A journey that led to UVic
Haigh grew up in Ontario and graduated from McGill University with a bachelor’s degree in psychology. During her undergraduate and graduate education, Haigh was supported through scholarships and grants from Indigenous organizations.
“Even when I moved to the US to pursue my studies, I was supported the whole way,” says Haigh. “I always wanted to give something back to those who helped me during my six-year apprenticeship.”
“I’m one of those people who wanted to be a psychologist from a very young age,” she adds. “I wanted to help people who were desperate or sad.”
Haigh recalls that when she was about seven years old she created a game called People Problem Helper that she played with her family. Recalling her childhood play, Haigh notes that it probably helped her understand her father’s depression.
“I am happy to share that my father was struggling with depression and was in treatment at the time. I must have heard references to this role of a psychologist – a ‘people worker’ – and it had a powerful impact.”
“My family is very close to me,” adds Haigh. Her brother is a forest fire officer and her sister just graduated from UVic with a degree in Indigenous Law (JD/JID).
Haigh’s deep-seated need to help others in emotional need is a drive she brings to her new role. Her training as a psychologist in the field of depression, suicide and self-harm is the foundation she brings to her new position in UVic’s psychology department.
For Haigh, who has wanted to return to her Canadian roots for several years, the timing for the new research professorship could not be better.
Haigh describes how she was inspired by UVic’s established reputation and commitment to truth, respect and reconciliation and decolonization practices across disciplines.
“As I reflected on my journey—when I got employment at the University of Maine—I realized that I had cleared all the hurdles and earned the freedom to refocus my work to explore a personally meaningful area of Indigenous knowledge that is to study health and healing,” explains Haigh.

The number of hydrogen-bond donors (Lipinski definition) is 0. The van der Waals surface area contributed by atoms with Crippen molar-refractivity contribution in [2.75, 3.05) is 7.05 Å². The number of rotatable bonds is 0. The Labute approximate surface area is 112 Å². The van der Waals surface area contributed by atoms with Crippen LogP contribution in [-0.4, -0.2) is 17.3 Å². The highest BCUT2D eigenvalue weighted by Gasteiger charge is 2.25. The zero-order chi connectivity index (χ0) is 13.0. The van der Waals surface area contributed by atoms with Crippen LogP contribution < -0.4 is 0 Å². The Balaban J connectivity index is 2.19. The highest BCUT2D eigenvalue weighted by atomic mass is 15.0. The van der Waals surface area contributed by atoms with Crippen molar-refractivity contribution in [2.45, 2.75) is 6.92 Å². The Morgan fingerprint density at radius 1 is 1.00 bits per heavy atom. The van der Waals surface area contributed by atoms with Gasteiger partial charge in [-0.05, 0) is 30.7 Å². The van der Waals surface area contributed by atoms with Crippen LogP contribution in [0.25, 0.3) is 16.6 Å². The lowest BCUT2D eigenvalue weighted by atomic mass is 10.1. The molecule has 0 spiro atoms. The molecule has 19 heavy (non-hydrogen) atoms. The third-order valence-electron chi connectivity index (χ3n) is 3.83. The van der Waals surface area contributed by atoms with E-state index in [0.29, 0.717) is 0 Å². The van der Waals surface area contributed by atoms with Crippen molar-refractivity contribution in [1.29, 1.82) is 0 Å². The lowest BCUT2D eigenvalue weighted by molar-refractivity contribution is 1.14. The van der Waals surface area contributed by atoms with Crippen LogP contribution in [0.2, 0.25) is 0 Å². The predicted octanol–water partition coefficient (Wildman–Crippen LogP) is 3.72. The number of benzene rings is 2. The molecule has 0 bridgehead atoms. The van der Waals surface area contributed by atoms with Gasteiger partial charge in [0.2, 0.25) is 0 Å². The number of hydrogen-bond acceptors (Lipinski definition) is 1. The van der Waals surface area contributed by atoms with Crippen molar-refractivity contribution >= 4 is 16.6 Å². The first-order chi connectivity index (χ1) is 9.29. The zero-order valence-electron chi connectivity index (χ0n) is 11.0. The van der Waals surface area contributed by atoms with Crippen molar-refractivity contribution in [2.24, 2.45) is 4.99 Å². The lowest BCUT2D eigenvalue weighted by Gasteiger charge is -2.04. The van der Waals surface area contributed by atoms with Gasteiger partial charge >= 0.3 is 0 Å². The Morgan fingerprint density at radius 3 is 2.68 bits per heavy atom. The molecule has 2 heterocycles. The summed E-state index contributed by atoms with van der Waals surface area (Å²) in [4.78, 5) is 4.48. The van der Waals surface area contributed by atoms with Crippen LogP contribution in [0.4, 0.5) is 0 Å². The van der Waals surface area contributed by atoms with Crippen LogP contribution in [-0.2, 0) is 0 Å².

The journey eventually led to UVic, with this opportunity to work with Indigenous communities that Haigh just couldn’t pass up.
“I think I’m one of 16 indigenous psychologists practicing or teaching in Canadian universities,” says Haigh. “Part of my mandate is to mentor future indigenous psychologists – something I haven’t had in my own career.”
Decolonizing psychological approaches
Haigh is committed to identifying students at UVic who are interested in pursuing a career in psychology with a focus on working with indigenous communities.
“I’m teaching a new course this fall called Introduction to Indigenous Mental Health and Healing,” says Haigh. “It’s full of wonderful students who are interested in this important subject.”
For Haigh, success will help train, mentor and teach the next generation of psychologists who will bridge the gap between indigenous knowledge and forms of knowledge with Western approaches to psychology. Haigh will use a community-based approach in her research, which involves listening to the needs of Indigenous communities and working together towards better mental health.
The Chief Mungo Martin Research Chair in Indigenous Mental Health is a commitment to decolonizing psychological approaches in a culturally safe environment.
The role of Chair also supports UVic’s commitment to the United Nations Sustainable Development Goals (UN SDGs), particularly UN SDG Goal 3 which focuses on health and well-being.
Read today’s press release